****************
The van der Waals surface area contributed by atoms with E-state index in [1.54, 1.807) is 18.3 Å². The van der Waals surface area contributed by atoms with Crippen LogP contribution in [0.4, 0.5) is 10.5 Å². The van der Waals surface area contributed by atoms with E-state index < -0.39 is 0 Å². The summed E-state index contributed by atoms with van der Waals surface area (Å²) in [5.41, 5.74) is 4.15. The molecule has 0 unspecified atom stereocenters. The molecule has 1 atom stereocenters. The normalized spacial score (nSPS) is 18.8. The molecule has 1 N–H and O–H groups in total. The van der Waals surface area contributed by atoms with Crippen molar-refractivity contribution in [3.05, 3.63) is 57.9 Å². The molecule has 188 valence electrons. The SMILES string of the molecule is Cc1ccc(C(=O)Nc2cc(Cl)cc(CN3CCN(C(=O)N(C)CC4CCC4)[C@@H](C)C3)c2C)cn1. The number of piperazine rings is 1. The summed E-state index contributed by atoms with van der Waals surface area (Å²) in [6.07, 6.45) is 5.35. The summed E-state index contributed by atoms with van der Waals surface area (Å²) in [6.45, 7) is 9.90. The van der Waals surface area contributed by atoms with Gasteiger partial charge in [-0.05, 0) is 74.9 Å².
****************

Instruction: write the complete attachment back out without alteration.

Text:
The van der Waals surface area contributed by atoms with E-state index in [1.54, 1.807) is 18.3 Å². The van der Waals surface area contributed by atoms with Crippen LogP contribution in [0.4, 0.5) is 10.5 Å². The van der Waals surface area contributed by atoms with E-state index < -0.39 is 0 Å². The summed E-state index contributed by atoms with van der Waals surface area (Å²) in [5.41, 5.74) is 4.15. The molecule has 0 unspecified atom stereocenters. The molecule has 1 atom stereocenters. The normalized spacial score (nSPS) is 18.8. The molecule has 1 N–H and O–H groups in total. The van der Waals surface area contributed by atoms with Crippen molar-refractivity contribution in [3.05, 3.63) is 57.9 Å². The molecule has 188 valence electrons. The SMILES string of the molecule is Cc1ccc(C(=O)Nc2cc(Cl)cc(CN3CCN(C(=O)N(C)CC4CCC4)[C@@H](C)C3)c2C)cn1. The number of piperazine rings is 1. The summed E-state index contributed by atoms with van der Waals surface area (Å²) in [6.07, 6.45) is 5.35. The summed E-state index contributed by atoms with van der Waals surface area (Å²) in [6.45, 7) is 9.90. The van der Waals surface area contributed by atoms with Gasteiger partial charge in [-0.05, 0) is 74.9 Å².